A graph consists of nodes (entities) and edges (relationships). Attributes describe the nodes in more detail (JSON documents). The relationships can be directed (Y is son of X) or non-directed (Z and A are friends).
application: graphs describe complex relationships e.g. permissions, genealogy, social media, networks in general
- Query and recognise complex relationships
- Realistic modelling
- certain queries are very cumbersome
- Migrations are time-consuming
Object-oriented – close to the software
Object-oriented programmes (e.g. Java) use object-oriented databases to persist (store) the generated objects in RAM. This type of database should relieve the developer of some work. To date, this type has not become established.
application: Every object-oriented programme (Java)
- less development effort
- no branch action level in between
- inflexible / portable?
- limited applications
Hierarchical – structure and order
A hierarchical database describes a tree with a root, branches and leaves containing data. This structural form subdivides the data. This idea has not caught on and relational databases have become established.
Application: The file system of an operating system corresponds to a hierarchical database. A folder structure on a computer allows the same form of storage. Some file systems work similarly to a database and prevent simultaneous writing.
products: LDAP, Windows file system
- natural partitioning and storage
- uncomplicated / no installation necessary
- Updating cumbersome
- Reading cumbersome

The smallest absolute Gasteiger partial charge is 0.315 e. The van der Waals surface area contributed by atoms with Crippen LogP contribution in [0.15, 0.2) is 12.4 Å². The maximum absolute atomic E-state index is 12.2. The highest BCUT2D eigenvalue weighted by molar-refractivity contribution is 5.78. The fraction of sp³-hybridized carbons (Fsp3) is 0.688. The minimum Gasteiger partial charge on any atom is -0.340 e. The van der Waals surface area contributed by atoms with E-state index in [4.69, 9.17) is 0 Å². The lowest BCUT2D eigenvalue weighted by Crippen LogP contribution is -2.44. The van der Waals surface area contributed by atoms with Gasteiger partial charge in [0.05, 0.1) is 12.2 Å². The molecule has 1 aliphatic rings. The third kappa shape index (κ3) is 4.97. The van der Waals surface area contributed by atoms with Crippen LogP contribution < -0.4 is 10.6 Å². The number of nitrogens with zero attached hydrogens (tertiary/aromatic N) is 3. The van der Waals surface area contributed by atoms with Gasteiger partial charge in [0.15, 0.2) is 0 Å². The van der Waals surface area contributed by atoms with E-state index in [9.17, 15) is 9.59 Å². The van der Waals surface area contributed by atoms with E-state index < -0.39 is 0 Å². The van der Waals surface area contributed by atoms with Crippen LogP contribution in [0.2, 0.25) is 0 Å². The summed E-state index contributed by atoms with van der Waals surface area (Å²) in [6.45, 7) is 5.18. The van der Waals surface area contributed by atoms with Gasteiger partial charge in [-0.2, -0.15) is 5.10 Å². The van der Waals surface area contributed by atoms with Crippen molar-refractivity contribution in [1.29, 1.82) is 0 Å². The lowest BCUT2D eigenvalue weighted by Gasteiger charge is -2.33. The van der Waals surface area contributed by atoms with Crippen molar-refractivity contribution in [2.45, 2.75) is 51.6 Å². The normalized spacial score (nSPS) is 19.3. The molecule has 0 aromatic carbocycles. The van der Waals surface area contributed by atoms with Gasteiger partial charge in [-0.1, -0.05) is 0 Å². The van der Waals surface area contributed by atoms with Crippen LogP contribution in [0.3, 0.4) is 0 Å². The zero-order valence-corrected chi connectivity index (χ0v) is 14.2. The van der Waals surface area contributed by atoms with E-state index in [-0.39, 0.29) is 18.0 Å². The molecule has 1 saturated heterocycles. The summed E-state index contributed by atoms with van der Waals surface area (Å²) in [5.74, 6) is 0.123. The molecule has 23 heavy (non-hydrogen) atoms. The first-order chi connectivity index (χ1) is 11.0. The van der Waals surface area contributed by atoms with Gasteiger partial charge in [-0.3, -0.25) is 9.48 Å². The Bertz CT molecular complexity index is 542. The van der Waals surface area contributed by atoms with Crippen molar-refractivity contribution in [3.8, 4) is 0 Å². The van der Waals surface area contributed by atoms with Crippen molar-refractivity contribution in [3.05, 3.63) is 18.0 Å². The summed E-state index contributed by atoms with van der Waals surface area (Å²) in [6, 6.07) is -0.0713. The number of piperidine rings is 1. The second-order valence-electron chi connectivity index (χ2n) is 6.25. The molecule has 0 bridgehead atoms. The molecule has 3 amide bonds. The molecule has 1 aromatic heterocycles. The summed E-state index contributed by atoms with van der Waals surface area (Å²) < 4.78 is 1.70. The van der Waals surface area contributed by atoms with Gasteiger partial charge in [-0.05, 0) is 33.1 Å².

Columns – The powerful one
relational databases use rows to retrieve data. If a program calls the last attribute in the row, the database iterates over all attributes. Column databases address the columns with an ID. This type supports the bundling of columns into column families, which your application retrieves in this constellation at recurring intervals.
application: NoSQL with schema brings better schedulability.
- fast reading
- partitioning of tables
- Addressing cumbersome (column, column family, timestamp)
Key-Value – simplicity and speed
This database stores a value for a key. This value can be a number, a string, a document, an image or any other form of data. You can easily store any value that you can quickly and easily access via the key.
application: Highscore for games, caching content, PHP variable storage
- No knowledge of value (type, size, etc.)
- Key design determines success
Hadoop – Big Data King
The Hadoop database can handle petabytes of data. Heterogeneous data types such as JSON, CSV etc. are handled by the database’s file system (HDFS). The programmer can use MapReduce to perform calculations with the enormous amounts of data. The developer sends programming instructions to each individual computer, which calculates (Map) and then summarises (Reduce) the results. The client receives the results (if they are not too large).
application: Hadoop is necessary wherever there is a heterogeneous data structure with huge amounts of data.
products: Hadoop, Google Big Table (not available)
- large amounts of data are possible
- MapReduce offers new possibilities for data processing
- Reuse of MapReduce is difficult
- Non-trivial condition and queries
Document oriented – More than thought
instead of storing rows in a row, a document-oriented database stores the document barely unchanged as a BSON with a document ID. This schema allows for more efficient queries and avoids impedeance mismatch (JOINS across multiple tables). The NoSQL design determines whether the queries are performant and how the application has to work with the data.
application: e-commerce, customer databases, (film) ratings,
products: MongoDB, Couchbase
- efficient query
- no JOINs
- updating because of schema freedom